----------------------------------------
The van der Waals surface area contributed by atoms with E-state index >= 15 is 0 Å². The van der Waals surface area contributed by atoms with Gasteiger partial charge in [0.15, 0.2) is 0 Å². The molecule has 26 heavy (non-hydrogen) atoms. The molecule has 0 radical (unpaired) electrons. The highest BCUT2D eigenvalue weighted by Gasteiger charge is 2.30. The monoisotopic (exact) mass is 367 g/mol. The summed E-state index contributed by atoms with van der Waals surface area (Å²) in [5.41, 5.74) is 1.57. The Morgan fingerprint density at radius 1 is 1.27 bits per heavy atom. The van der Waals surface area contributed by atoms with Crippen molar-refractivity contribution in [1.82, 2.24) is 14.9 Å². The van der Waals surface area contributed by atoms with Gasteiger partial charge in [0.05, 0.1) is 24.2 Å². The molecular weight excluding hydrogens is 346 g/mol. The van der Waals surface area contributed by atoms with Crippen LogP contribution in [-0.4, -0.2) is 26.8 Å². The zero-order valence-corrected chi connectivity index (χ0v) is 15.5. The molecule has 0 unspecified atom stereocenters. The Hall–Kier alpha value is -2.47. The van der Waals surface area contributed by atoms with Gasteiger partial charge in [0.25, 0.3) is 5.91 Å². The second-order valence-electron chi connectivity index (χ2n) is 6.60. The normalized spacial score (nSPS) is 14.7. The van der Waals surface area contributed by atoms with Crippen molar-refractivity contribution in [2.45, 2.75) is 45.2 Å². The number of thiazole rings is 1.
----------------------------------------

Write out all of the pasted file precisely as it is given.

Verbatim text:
The van der Waals surface area contributed by atoms with E-state index >= 15 is 0 Å². The van der Waals surface area contributed by atoms with Gasteiger partial charge in [0.15, 0.2) is 0 Å². The molecule has 26 heavy (non-hydrogen) atoms. The molecule has 0 radical (unpaired) electrons. The highest BCUT2D eigenvalue weighted by Gasteiger charge is 2.30. The monoisotopic (exact) mass is 367 g/mol. The summed E-state index contributed by atoms with van der Waals surface area (Å²) in [5.41, 5.74) is 1.57. The Morgan fingerprint density at radius 1 is 1.27 bits per heavy atom. The van der Waals surface area contributed by atoms with Crippen molar-refractivity contribution in [1.82, 2.24) is 14.9 Å². The van der Waals surface area contributed by atoms with Gasteiger partial charge in [0.05, 0.1) is 24.2 Å². The molecular weight excluding hydrogens is 346 g/mol. The van der Waals surface area contributed by atoms with Crippen LogP contribution in [-0.4, -0.2) is 26.8 Å². The zero-order valence-corrected chi connectivity index (χ0v) is 15.5. The molecule has 0 unspecified atom stereocenters. The Hall–Kier alpha value is -2.47. The van der Waals surface area contributed by atoms with Gasteiger partial charge in [0.25, 0.3) is 5.91 Å². The second-order valence-electron chi connectivity index (χ2n) is 6.60. The normalized spacial score (nSPS) is 14.7. The van der Waals surface area contributed by atoms with Crippen molar-refractivity contribution in [2.45, 2.75) is 45.2 Å². The number of thiazole rings is 1.